When you think of adjectives associated with ADHD, “efficient” probably isn’t the first that comes to mind. After all, doing things inattentively wouldn’t seem to translate into doing them efficiently.
That said, the impatient, hyperactive aspect of ADHD can lead to completing tasks quickly and efficiently, especially tasks that aren’t cognitively complex. When I walk somewhere, for example, I get there faster than most people would.
Those with the H part of ADHD have a tendency to rush through tasks, which is a kind of efficiency in a way. When we took tests in school, I was often the first one to finish – which, needless to say, is a whole different ballgame from being the one to get the highest grade.
In fact, that leads to a point familiar to impatient ADHDers: doing something quickly and automatically isn’t the same as doing it well. If you already have a tendency to make inattentive mistakes, for instance, rushing through a task at top speed won’t necessarily help.
Even when we approach tasks with an impatient urgency, ADHDers can be unreasonably inefficient in actually getting those tasks done in a timely way. This happens when we make mistakes and have to go back and redo stuff, when we have trouble sustaining concentration, when we hyperfocus on one part of the task in more detail than necessary, and so on.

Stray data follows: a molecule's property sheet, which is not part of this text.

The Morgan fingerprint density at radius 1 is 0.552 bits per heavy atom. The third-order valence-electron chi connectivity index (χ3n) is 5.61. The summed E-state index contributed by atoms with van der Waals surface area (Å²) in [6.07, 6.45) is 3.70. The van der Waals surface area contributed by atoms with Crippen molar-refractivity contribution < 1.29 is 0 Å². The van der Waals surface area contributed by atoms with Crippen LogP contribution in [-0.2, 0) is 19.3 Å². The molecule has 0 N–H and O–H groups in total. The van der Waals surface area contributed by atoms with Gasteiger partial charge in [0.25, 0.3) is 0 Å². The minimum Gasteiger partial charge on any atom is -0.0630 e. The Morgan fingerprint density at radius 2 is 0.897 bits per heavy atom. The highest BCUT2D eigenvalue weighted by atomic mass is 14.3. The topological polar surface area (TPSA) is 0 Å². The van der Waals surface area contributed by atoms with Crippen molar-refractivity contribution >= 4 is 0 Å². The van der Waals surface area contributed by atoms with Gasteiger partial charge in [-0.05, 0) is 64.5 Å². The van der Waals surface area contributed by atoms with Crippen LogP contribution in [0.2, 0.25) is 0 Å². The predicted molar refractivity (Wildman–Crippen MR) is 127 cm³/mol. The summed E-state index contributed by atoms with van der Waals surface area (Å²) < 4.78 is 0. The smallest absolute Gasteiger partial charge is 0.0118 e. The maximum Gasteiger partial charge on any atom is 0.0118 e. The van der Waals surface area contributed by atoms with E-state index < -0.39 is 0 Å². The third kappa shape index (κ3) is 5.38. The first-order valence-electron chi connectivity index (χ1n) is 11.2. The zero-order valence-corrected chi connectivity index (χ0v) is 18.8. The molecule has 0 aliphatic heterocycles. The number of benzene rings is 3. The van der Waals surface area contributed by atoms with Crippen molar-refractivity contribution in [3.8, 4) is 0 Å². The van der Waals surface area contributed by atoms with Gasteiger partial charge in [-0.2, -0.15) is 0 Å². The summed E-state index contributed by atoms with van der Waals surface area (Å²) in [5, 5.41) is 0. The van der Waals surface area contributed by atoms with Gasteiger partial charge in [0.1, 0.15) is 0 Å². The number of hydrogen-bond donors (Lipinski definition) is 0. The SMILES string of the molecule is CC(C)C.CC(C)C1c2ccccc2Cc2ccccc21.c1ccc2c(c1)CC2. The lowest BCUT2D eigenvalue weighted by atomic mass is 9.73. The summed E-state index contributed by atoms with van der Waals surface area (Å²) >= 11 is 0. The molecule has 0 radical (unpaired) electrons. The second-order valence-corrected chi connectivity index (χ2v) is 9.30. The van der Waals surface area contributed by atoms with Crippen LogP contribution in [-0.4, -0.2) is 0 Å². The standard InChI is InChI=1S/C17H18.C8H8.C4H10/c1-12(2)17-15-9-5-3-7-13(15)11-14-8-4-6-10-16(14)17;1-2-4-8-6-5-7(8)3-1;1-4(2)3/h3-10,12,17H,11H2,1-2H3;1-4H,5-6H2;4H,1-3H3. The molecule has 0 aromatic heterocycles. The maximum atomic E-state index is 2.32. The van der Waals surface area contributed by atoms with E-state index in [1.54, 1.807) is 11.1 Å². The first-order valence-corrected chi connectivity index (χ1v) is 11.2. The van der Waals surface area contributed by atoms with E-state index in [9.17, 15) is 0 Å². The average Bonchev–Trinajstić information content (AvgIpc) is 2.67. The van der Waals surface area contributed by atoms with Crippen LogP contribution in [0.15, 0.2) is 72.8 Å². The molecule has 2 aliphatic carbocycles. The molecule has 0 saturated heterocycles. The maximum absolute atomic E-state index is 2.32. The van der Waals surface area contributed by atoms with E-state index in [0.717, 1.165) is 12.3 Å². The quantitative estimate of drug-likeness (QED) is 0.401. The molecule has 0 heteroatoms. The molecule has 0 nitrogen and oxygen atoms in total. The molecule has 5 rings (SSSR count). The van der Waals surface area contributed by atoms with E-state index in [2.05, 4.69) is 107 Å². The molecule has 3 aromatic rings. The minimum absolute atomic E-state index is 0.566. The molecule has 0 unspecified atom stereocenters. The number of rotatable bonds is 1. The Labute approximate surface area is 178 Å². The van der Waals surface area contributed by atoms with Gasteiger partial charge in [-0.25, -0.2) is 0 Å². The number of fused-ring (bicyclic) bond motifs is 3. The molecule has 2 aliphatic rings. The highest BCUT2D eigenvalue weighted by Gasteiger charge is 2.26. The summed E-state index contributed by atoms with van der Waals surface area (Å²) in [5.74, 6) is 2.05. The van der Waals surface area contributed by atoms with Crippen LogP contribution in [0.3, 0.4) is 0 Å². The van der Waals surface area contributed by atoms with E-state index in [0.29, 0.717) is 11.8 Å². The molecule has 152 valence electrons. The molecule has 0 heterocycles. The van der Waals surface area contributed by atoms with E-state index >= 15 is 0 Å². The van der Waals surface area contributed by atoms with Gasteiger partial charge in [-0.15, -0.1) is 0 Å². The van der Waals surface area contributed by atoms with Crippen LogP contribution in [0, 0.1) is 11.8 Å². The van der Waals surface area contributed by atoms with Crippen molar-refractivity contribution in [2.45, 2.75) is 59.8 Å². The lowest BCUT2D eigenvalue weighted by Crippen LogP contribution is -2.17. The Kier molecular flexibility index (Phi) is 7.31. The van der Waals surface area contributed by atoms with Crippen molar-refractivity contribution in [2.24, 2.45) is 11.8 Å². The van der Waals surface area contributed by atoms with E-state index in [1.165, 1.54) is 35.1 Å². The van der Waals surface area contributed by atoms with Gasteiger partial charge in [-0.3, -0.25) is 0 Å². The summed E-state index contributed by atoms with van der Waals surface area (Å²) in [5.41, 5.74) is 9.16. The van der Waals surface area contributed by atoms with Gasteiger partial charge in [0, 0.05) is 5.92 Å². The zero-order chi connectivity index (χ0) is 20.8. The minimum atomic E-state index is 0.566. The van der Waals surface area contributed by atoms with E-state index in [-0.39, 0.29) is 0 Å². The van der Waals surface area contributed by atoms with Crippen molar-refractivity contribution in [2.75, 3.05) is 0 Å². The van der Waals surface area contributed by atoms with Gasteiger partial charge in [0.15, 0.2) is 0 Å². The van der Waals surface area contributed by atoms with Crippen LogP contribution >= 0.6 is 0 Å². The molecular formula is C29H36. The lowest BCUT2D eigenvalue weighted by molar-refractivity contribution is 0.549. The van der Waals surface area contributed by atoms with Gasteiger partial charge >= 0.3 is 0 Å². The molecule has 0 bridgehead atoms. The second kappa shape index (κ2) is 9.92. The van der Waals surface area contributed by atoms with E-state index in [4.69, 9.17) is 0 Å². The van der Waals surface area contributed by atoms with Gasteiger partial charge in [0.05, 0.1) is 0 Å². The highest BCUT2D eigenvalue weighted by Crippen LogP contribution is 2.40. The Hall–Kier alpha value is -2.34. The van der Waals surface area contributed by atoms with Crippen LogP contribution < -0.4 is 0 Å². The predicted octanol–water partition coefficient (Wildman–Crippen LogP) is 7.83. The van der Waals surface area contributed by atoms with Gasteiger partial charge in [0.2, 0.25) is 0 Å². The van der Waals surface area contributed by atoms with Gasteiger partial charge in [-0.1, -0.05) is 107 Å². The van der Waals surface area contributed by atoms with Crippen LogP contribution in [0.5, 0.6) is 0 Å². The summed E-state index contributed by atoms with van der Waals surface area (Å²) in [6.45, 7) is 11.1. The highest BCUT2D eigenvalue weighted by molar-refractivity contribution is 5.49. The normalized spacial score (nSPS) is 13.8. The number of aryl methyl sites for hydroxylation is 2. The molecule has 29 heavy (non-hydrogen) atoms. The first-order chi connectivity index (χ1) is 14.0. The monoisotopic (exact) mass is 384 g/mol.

The paradox of ADHD efficiency is that we can be blisteringly fast and devastatingly inefficient on the same task. Even if we rush through all the specific actions associated with a task, we might not have paused to plan out the best order to do those actions in beforehand, and we might lose time mind-wandering in between the different actions – or even have to go back and rush through one of those actions again if we did it wrong the first time. Impulsivity can mean committing to specific actions quickly but still losing time in the long-term.
What’s useful to know is that most individual ADHDers tend to have some tasks where they’re more efficient than others. Every task is a different mix of different factors like planning ahead vs. responding in the moment or sustaining attention in understimulating situations vs. following what you want to do.
The more we can identify the tasks we do efficiently and fill our lives with those tasks, the more efficient we become. Although as ADHDers, to some extent we will always probably be efficiently inefficient.